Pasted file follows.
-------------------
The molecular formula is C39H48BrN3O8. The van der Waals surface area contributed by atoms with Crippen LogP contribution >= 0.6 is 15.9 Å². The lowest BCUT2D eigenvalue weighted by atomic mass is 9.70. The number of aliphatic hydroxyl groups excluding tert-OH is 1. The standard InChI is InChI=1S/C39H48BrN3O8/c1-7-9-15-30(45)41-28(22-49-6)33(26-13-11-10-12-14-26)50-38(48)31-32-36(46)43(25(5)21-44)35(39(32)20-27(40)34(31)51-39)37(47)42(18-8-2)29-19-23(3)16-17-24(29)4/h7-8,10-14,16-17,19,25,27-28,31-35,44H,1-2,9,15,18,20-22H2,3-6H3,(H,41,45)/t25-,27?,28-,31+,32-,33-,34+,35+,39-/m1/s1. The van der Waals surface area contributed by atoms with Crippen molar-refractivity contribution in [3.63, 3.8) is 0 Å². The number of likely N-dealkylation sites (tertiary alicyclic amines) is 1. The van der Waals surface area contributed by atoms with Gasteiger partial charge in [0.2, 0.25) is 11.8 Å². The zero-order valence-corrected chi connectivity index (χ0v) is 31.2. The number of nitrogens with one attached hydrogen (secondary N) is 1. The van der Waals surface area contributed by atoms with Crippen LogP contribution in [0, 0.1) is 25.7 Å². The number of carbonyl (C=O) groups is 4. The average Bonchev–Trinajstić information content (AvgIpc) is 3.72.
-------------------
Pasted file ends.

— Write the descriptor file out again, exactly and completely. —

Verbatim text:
The molecular formula is C39H48BrN3O8. The van der Waals surface area contributed by atoms with Crippen LogP contribution >= 0.6 is 15.9 Å². The lowest BCUT2D eigenvalue weighted by atomic mass is 9.70. The number of aliphatic hydroxyl groups excluding tert-OH is 1. The standard InChI is InChI=1S/C39H48BrN3O8/c1-7-9-15-30(45)41-28(22-49-6)33(26-13-11-10-12-14-26)50-38(48)31-32-36(46)43(25(5)21-44)35(39(32)20-27(40)34(31)51-39)37(47)42(18-8-2)29-19-23(3)16-17-24(29)4/h7-8,10-14,16-17,19,25,27-28,31-35,44H,1-2,9,15,18,20-22H2,3-6H3,(H,41,45)/t25-,27?,28-,31+,32-,33-,34+,35+,39-/m1/s1. The van der Waals surface area contributed by atoms with Crippen molar-refractivity contribution in [3.63, 3.8) is 0 Å². The number of likely N-dealkylation sites (tertiary alicyclic amines) is 1. The van der Waals surface area contributed by atoms with Gasteiger partial charge in [0.2, 0.25) is 11.8 Å². The zero-order valence-corrected chi connectivity index (χ0v) is 31.2. The number of nitrogens with one attached hydrogen (secondary N) is 1. The van der Waals surface area contributed by atoms with Crippen LogP contribution in [0, 0.1) is 25.7 Å². The number of carbonyl (C=O) groups is 4. The average Bonchev–Trinajstić information content (AvgIpc) is 3.72.